Once I’ve made the rub, I generously sprinkle it all over the pork, and rub it in really well. I have a digital smoker at home, which lets me cook and smoke my pork butt all in one place. I place it on a rack, put a drip tray underneath it to catch the grease, and set the smoker for 225 degrees. I cook the pork for about 6 hours, and then I add hickory chips to the smoker and smoke the butt for another 2 hours. The marbled fat in the pork butt slowly melts over time and the pork becomes incredibly tender and flavorful.

I remove the pork butt from the smoker and let it rest, covered with aluminum foil, for at least 20 minutes before pulling the meat apart with a couple of forks, shredding it into beautiful meaty bits.

While the pork is cooking and smoking, there’s plenty of time to make two other very important parts of this recipe: the sauce and the cole slaw.

saucey

2 cups ketchup
3/4 cup water
6 tablespoons cider vinegar
6 tablespoons white vinegar
6 tablespoons brown sugar
3 tablespoons Worcestershire sauce
1 tablespoon chili powder
2 teaspoons salt
2 teaspoons black pepper
1 1/2 teaspoons cumin

Mix all the ingredients in a saucepan and simmer until the flavors have blended, about 20 minutes. Remove from heat and cool to room temp. If you store it in an airtight container in the fridge, it’ll stay good for a few months.

 

COLE SLAW

My cole slaw recipe uses pickle juice. Just a splash from your favorite jar of pickles is all you need.

1 package of cole slaw veggies
splash of pickle juice
1/4 cup mayonnaise (more to taste)
teaspoon celery seed (not salt)
salt and pepper

There are no real specific measurements for cole slaw, because I’ve found that some people like it dry, others wet…some peppery, some not. Play around with it and make it your own. I prefer a more mayonnaise-y cole slaw, and usually err on the wet side.

In a bowl, combine all the ingredients. Cover with plastic wrap and chill. When ready to use, re-mix, and taste for seasoning before using.

 

OK…time to make that sandwich!

Drizzle the barbecue sauce on the pulled pork and mix well…trying not to over-sauce the pork! Take a nice amount of pork and place it on a freshly baked bun. Place the cole slaw right on top if you prefer the Carolina method, or on the side if not.

Whether you decide to go through all this trouble to make pulled pork or not, just remember that if you’re at a barbecue joint, someone else did. Whatever you pay for that pulled pork sandwich is a bargain!

Skip the necktie. If your dad’s a foodie, he wants something cool this year! All of these ideas have been rigorously tested by our panel of experts (OK, just me), and get a big thumbs up. This article was originally published a few years ago, but I’d still be happy to get any of these for Father’s Day!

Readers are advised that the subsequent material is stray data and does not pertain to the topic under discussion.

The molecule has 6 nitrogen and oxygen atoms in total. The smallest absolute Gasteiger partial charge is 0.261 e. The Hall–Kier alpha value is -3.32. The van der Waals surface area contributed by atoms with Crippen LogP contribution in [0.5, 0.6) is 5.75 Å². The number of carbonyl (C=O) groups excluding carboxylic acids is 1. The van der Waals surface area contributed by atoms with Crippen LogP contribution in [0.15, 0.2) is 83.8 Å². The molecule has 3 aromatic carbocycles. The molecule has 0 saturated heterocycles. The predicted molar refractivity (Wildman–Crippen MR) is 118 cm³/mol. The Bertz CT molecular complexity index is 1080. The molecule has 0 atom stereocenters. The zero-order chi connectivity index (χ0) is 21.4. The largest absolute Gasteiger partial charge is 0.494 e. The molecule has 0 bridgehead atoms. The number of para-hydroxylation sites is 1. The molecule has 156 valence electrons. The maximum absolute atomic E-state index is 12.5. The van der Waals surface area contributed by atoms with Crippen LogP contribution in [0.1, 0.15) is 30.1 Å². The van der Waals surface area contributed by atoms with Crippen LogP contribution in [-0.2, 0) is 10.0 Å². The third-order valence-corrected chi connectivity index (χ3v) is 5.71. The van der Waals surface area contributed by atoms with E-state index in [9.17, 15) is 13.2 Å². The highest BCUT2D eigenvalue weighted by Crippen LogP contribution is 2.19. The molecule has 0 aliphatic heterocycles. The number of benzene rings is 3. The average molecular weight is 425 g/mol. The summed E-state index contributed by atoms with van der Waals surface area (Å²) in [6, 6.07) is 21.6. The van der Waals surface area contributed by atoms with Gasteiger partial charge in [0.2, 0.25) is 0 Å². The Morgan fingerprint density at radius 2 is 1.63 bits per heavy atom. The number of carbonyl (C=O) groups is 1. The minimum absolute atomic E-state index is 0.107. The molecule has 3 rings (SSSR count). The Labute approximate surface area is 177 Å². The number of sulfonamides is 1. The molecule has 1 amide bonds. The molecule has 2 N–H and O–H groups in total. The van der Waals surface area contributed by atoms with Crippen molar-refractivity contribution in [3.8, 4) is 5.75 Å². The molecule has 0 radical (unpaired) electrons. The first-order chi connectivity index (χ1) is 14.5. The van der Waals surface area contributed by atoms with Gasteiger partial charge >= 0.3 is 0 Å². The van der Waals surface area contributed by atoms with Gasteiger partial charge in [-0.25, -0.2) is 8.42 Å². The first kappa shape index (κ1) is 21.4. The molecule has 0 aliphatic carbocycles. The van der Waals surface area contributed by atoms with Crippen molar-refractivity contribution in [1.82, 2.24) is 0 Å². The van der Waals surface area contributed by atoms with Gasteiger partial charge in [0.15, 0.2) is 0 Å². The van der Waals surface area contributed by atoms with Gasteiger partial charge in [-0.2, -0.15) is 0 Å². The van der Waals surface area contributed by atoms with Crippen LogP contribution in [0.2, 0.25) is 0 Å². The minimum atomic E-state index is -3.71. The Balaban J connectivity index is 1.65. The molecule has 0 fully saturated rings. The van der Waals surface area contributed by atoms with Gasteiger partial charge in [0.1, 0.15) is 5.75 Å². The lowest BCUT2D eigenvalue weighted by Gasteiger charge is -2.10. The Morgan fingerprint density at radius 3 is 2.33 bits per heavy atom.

Masterbuilt Electric Digital Smokehouse: I’m a bit of a purist when it comes to grilling. I refuse to use a gas grill because I think there’s no difference between that and my kitchen stove. I use real hardwood charcoal, with real smoke and real flavor. But when it comes to smoking meats, basic smokers require constant maintenance so that the temperatures don’t fluctuate. With an 8-year-old daughter to take care of, that’s something I don’t have time for, especially if I’m cooking something low and slow for about 12 hours. So I have a digital smoker. I plug it in, set the time and temperature, and then periodically add wood chips through a side drawer to smoke the meat. I can literally set it and forget it. I have it cook through the night, so I wake up to a beautifully smoked slab of meat in the morning.

 

Cognac! How can you go wrong with booze for Father’s Day? But if you’re looking for something really special to give Dad (or your favorite blogger), it’s Kelt XO. What makes Kelt XO special is that before bottling, they place the barrels of cognac on board ships that sail the world for months at a time. During this time, the cognac gently rocks back and forth in the barrels, slowly acquiring a smoothness you can’t find in other spirits. Each bottle even comes with a tag that tells you exactly what ports around the world your cognac has been to. Worth the search at high-end liquor stores.

jack daniels

 

Jack Daniels smoking chips: Whether you have a smoker or not, these chips will make anything you cook taste better. Made from the old oak barrels that they use to age Jack Daniels, you get a serious hit of whiskey in every bag…and in your food. Simply toss a handful of chips you’ve soaked in water for about a half hour, and they will infuse the food on your grill with flavor. You can also use them dry, on charcoal or gas grills.

 

Cookbook favorites: “Jamie at Home,” by Jamie Oliver (a great combination gardening/cookbook), “Charcuterie,” by Michael Ruhlman and Brian Polcyn (the best book on how to cure and smoke meats), “Barbecued Ribs, Smoked Butts, and Other Great Feeds,” by Jeanne Voltz (my absolute barbecue Bible!), and “Martin Yan’s Feast: The Best of Yan Can Cook” by Martin Yan (the authority on Asian cooking.)